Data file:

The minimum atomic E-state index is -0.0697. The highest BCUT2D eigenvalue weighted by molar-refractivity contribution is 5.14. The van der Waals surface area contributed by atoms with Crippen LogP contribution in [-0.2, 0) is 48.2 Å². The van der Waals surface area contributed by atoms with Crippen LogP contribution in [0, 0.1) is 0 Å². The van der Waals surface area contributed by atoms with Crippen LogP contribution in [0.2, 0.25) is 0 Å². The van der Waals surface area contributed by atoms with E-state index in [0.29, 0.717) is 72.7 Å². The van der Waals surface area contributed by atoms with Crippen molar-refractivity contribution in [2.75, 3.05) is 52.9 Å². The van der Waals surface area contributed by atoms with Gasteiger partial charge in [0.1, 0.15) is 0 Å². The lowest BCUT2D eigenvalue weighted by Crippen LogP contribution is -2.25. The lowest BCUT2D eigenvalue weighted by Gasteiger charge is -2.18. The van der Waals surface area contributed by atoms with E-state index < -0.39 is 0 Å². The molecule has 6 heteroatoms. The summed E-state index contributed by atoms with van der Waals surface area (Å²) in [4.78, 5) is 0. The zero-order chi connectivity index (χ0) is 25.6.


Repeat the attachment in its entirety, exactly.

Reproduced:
The minimum atomic E-state index is -0.0697. The highest BCUT2D eigenvalue weighted by molar-refractivity contribution is 5.14. The van der Waals surface area contributed by atoms with Crippen LogP contribution in [-0.2, 0) is 48.2 Å². The van der Waals surface area contributed by atoms with Crippen LogP contribution in [0, 0.1) is 0 Å². The van der Waals surface area contributed by atoms with Crippen LogP contribution in [0.2, 0.25) is 0 Å². The van der Waals surface area contributed by atoms with E-state index in [0.29, 0.717) is 72.7 Å². The van der Waals surface area contributed by atoms with Crippen molar-refractivity contribution in [2.75, 3.05) is 52.9 Å². The van der Waals surface area contributed by atoms with Gasteiger partial charge in [0.1, 0.15) is 0 Å². The lowest BCUT2D eigenvalue weighted by Crippen LogP contribution is -2.25. The lowest BCUT2D eigenvalue weighted by Gasteiger charge is -2.18. The van der Waals surface area contributed by atoms with E-state index < -0.39 is 0 Å². The molecule has 6 heteroatoms. The summed E-state index contributed by atoms with van der Waals surface area (Å²) in [4.78, 5) is 0. The zero-order chi connectivity index (χ0) is 25.6.